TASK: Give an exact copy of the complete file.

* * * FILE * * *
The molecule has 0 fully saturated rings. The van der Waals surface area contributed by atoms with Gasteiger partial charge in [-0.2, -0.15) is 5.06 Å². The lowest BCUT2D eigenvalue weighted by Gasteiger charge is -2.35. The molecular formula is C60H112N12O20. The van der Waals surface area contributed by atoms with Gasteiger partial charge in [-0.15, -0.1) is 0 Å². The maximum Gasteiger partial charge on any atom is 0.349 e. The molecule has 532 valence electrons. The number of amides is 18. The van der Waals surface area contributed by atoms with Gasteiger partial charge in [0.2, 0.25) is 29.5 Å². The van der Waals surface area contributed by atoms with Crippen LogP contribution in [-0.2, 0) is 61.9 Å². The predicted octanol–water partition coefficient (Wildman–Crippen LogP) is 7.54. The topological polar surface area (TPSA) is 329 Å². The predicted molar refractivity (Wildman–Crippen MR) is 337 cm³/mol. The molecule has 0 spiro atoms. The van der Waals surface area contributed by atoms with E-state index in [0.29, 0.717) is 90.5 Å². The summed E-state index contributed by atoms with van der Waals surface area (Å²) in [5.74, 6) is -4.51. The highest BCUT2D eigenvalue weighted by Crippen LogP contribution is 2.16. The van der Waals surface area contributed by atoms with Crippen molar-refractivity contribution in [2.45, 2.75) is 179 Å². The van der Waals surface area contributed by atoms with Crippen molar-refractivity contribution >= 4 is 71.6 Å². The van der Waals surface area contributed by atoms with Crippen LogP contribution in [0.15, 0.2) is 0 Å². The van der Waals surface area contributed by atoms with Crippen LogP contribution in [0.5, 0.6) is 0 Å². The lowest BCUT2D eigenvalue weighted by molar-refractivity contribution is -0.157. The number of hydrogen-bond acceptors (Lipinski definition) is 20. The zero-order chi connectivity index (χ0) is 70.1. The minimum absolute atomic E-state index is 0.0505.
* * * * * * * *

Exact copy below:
The molecule has 0 fully saturated rings. The van der Waals surface area contributed by atoms with Gasteiger partial charge in [-0.2, -0.15) is 5.06 Å². The lowest BCUT2D eigenvalue weighted by Gasteiger charge is -2.35. The molecular formula is C60H112N12O20. The van der Waals surface area contributed by atoms with Gasteiger partial charge in [-0.15, -0.1) is 0 Å². The maximum Gasteiger partial charge on any atom is 0.349 e. The molecule has 532 valence electrons. The number of amides is 18. The van der Waals surface area contributed by atoms with Gasteiger partial charge in [0.2, 0.25) is 29.5 Å². The van der Waals surface area contributed by atoms with Crippen LogP contribution in [-0.2, 0) is 61.9 Å². The predicted octanol–water partition coefficient (Wildman–Crippen LogP) is 7.54. The topological polar surface area (TPSA) is 329 Å². The predicted molar refractivity (Wildman–Crippen MR) is 337 cm³/mol. The molecule has 0 spiro atoms. The van der Waals surface area contributed by atoms with E-state index in [0.29, 0.717) is 90.5 Å². The summed E-state index contributed by atoms with van der Waals surface area (Å²) in [5.74, 6) is -4.51. The highest BCUT2D eigenvalue weighted by Crippen LogP contribution is 2.16. The van der Waals surface area contributed by atoms with Crippen molar-refractivity contribution in [2.45, 2.75) is 179 Å². The van der Waals surface area contributed by atoms with Crippen molar-refractivity contribution >= 4 is 71.6 Å². The van der Waals surface area contributed by atoms with Crippen LogP contribution in [0.15, 0.2) is 0 Å². The van der Waals surface area contributed by atoms with Crippen LogP contribution in [0.5, 0.6) is 0 Å². The lowest BCUT2D eigenvalue weighted by molar-refractivity contribution is -0.157. The number of hydrogen-bond acceptors (Lipinski definition) is 20. The zero-order chi connectivity index (χ0) is 70.1. The minimum absolute atomic E-state index is 0.0505.